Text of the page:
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Ed Foley gives detailed insight into plan for Nebraska's special teams

Robin Washut01/30/23
Article written by:On3 imageRobin Washut
Ed Foley
(Photo Abby Barmore/HuskerOnline)

Ed Foley met with local media on Monday for the first time since taking over as Nebraska’s new special teams coordinator. 

He’d only been on the job since late November, so it was too early to discuss the “particulars” of NU’s personnel. Those conversations could come after NU wraps up its first spring practices under Matt Rhule.

However, Foley had no issues detailing his particular philosophies for Nebraska’s special teams going forward.

When he coached special teams under Rhule at Temple, he was also the Owls’ tight ends coach. By appointing him as a full-time coordinator in Lincoln, Rhule made it clear how important the third element would be.

“Coach Rhule has designated me to be the special teams guy,” Foley said. “You guys can see between the lines, right? I coached the tight ends and did this when I was at Temple. But he thinks it’s important enough that he said, ‘Foles, I want you to just focus on special teams.’”

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Foley already emphasizing importance of return game

Nebraska’s lack of success in kickoff and punt returns in recent years has been well-documented. 

While Foley has a long to-do list with taking over special teams, boosting the production in those areas is a clear priority.

Foley said kick and punt returns were “different animals” because each had unique goals. With kickoff returns, Foley said the primary objective was to put the offense in a position for success.

Basically, he wants every runback to reach the 20-yard line at least. After that, it was all dependent on the talent of the returner.

“I’m going to put it directly on the players. ‘Listen, guys, I’m here to return kicks. Me, that’s Ed Foley’s agenda. But I’ve got a boss. If we want to do this together, we’ve got to catch the ball, get north and south, and we can’t have penalties.’”

Punt returns are a bit more complex. Foley described it as a “puzzle” between finding the right blend of attacking to block punts and creating return opportunities.

Foley said Rhule wants to be aggressive on blocks. For example, in his first season at Baylor in 2018, the Bears led the country with seven blocked kicks. The goal at Nebraska will be to balance that pressure with dynamic returns.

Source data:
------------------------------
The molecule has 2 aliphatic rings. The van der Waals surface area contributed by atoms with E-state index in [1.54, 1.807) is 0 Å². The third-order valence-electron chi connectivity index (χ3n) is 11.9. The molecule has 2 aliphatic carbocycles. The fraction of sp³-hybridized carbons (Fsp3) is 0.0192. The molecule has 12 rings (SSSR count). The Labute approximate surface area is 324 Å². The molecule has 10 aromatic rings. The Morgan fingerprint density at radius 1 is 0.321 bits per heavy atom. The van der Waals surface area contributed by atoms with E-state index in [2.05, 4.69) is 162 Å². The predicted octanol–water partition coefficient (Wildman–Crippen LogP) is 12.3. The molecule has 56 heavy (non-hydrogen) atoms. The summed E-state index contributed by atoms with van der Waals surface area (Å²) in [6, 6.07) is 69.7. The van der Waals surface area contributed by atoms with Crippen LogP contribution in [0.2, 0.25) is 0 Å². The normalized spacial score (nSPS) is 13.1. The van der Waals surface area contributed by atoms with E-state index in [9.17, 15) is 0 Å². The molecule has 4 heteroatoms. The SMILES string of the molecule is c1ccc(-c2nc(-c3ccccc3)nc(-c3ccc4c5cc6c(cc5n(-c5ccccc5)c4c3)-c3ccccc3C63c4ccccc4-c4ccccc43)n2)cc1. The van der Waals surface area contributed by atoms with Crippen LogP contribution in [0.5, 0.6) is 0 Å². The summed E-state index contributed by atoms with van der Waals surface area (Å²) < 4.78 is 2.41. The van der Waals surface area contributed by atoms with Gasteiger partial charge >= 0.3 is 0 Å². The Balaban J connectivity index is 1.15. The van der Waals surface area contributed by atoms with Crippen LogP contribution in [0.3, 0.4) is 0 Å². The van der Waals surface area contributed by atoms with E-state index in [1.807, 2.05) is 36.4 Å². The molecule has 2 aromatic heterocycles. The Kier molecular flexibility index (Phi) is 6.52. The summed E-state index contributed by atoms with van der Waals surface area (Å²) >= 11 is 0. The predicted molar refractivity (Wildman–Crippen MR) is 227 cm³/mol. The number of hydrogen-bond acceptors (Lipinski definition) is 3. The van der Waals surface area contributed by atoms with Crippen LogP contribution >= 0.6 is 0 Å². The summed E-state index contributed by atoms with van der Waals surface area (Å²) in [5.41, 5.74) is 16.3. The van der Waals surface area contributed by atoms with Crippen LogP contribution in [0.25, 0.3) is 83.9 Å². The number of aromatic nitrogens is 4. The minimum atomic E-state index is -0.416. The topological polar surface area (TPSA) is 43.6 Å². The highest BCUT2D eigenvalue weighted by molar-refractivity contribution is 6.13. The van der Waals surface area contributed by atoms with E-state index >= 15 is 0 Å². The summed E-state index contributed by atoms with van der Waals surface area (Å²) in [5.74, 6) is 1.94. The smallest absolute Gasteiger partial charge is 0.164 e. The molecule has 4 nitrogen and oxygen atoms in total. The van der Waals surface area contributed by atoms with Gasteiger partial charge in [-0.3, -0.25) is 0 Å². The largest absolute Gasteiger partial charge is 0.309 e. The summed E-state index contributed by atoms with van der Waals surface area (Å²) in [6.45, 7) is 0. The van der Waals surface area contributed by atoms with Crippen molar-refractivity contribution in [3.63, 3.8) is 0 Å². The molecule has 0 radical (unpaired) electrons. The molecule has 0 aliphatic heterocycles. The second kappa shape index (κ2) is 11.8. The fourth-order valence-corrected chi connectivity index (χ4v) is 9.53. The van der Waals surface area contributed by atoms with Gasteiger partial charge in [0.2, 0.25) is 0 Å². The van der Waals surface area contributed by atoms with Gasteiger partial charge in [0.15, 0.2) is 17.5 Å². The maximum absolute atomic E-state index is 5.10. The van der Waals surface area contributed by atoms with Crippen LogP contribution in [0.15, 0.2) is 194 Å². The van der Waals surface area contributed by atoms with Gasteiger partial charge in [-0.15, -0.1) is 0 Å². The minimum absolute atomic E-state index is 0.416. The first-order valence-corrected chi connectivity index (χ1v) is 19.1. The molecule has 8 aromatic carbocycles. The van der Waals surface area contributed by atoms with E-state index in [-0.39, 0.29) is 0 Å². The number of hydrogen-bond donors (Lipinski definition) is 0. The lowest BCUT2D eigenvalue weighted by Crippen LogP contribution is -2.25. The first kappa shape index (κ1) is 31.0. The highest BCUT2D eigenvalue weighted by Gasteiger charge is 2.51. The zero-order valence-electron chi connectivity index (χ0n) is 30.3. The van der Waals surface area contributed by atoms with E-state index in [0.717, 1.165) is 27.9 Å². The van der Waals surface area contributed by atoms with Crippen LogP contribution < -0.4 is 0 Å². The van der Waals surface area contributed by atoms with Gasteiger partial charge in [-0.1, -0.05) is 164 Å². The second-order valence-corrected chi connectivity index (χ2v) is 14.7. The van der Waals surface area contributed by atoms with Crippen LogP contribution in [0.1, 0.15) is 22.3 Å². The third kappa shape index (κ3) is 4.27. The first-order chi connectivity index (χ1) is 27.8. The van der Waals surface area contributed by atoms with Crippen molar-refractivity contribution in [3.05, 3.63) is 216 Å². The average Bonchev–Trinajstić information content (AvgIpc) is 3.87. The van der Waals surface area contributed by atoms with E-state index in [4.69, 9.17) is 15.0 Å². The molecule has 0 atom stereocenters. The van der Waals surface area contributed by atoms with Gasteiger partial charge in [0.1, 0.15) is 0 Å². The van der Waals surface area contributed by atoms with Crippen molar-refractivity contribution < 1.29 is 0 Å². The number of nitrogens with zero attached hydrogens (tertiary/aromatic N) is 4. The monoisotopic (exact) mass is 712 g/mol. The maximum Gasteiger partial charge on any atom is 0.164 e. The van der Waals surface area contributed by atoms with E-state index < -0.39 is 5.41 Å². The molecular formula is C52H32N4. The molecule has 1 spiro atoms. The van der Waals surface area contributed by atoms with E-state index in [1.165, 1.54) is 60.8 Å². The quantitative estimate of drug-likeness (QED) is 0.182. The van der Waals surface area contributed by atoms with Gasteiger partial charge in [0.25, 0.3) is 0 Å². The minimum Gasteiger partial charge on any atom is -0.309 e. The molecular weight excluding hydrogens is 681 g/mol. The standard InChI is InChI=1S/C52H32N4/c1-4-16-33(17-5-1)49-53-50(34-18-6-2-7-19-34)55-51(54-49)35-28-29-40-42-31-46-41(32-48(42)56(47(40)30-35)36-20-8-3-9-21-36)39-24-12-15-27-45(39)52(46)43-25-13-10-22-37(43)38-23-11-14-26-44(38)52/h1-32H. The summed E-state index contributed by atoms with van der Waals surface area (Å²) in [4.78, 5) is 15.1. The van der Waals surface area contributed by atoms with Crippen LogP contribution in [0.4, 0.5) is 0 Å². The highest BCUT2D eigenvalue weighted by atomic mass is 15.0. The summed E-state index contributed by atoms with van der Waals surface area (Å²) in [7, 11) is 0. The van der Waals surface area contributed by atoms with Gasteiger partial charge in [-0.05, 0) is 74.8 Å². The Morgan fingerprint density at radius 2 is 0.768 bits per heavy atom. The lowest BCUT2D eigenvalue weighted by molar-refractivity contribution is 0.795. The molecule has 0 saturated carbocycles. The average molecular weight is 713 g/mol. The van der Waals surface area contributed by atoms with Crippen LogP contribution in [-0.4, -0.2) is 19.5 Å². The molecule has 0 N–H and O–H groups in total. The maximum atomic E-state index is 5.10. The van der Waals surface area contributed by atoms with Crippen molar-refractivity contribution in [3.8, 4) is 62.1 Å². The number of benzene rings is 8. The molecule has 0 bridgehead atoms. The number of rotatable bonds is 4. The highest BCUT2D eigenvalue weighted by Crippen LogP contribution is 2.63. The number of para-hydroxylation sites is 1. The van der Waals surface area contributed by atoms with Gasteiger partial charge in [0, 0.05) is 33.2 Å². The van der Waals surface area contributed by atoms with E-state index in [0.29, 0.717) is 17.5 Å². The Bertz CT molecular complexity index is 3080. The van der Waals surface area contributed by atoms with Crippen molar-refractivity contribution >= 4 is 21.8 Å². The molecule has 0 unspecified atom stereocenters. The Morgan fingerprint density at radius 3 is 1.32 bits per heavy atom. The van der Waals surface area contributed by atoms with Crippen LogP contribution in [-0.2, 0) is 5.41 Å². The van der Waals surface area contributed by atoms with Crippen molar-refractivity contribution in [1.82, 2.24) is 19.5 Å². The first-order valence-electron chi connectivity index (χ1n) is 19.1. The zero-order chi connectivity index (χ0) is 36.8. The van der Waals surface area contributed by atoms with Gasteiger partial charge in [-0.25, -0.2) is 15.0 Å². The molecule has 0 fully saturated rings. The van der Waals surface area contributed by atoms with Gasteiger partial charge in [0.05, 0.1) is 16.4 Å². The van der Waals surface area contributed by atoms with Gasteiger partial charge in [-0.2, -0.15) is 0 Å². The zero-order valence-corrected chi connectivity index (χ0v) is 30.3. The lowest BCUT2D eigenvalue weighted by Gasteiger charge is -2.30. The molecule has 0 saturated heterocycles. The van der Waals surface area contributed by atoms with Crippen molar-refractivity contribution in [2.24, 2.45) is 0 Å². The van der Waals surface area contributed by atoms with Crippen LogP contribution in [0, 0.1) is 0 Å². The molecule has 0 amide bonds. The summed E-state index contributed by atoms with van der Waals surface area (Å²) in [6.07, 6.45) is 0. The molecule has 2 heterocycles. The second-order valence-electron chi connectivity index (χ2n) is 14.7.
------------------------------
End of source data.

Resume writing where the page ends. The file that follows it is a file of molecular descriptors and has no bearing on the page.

“The net of that is if you block a couple of kicks, particularly if you get one or two early in the season, then you get the protection packed in, and you can block them, and you can return it,” Foley said.

“So, the whole thing to me on punt returns is really fascinating in terms of being a game of putting them on their heels a little bit and then hitting the returns.”

Foley has high hopes for Tristan Alvano

Foley has already been all over the state and beyond on recruiting trips. But his job for the 2023 class got significantly easier after landing a commitment from Tristan Alvano.

The standout placekicker from Omaha Westside set a state record with 16 made field goals this past season. That obviously included his unforgettable five made kicks in Westside’s 43-41 win over Gretna in the Class A championship game.

But it wasn’t just Alvano’s big leg and production that made Foley call him “an unbelievable kicker.” As much as anything, Alvano’s knack for making high-pressure field goals was what separated him from most high school kickers.

“The thing I like about Tristan is, more than his leg talent – because he’s extremely talented – was the kicks that he made and the style of kicks that he made,” Foley said. “One of the things that you get concerned about as a special teams coach evaluating kickers is you see a guy that’s got a huge leg, but he’s not great under pressure…

“Well, heck, that guy has faced a ton of pressure and came through and did it on this field. That’s really important for me in terms of making the big kicks… I’m fired up about him.”

Nebraska’s situation at placekicker will be interesting to watch this offseason. While Alvano joins the program with much acclaim, the Huskers also bring back last year’s starter, junior Timmy Bleekrode

The former Furman transfer went 9-for-12 on field goals and 34-for-35 on extra points in his first NU season. 

Foley said evaluating kickers was “cleaner” than other positions because their performance was “quantifiable.” He’ll chart “competitive kicks” between Bleekrode and Alvano through the offseason, and the best player would win the job.

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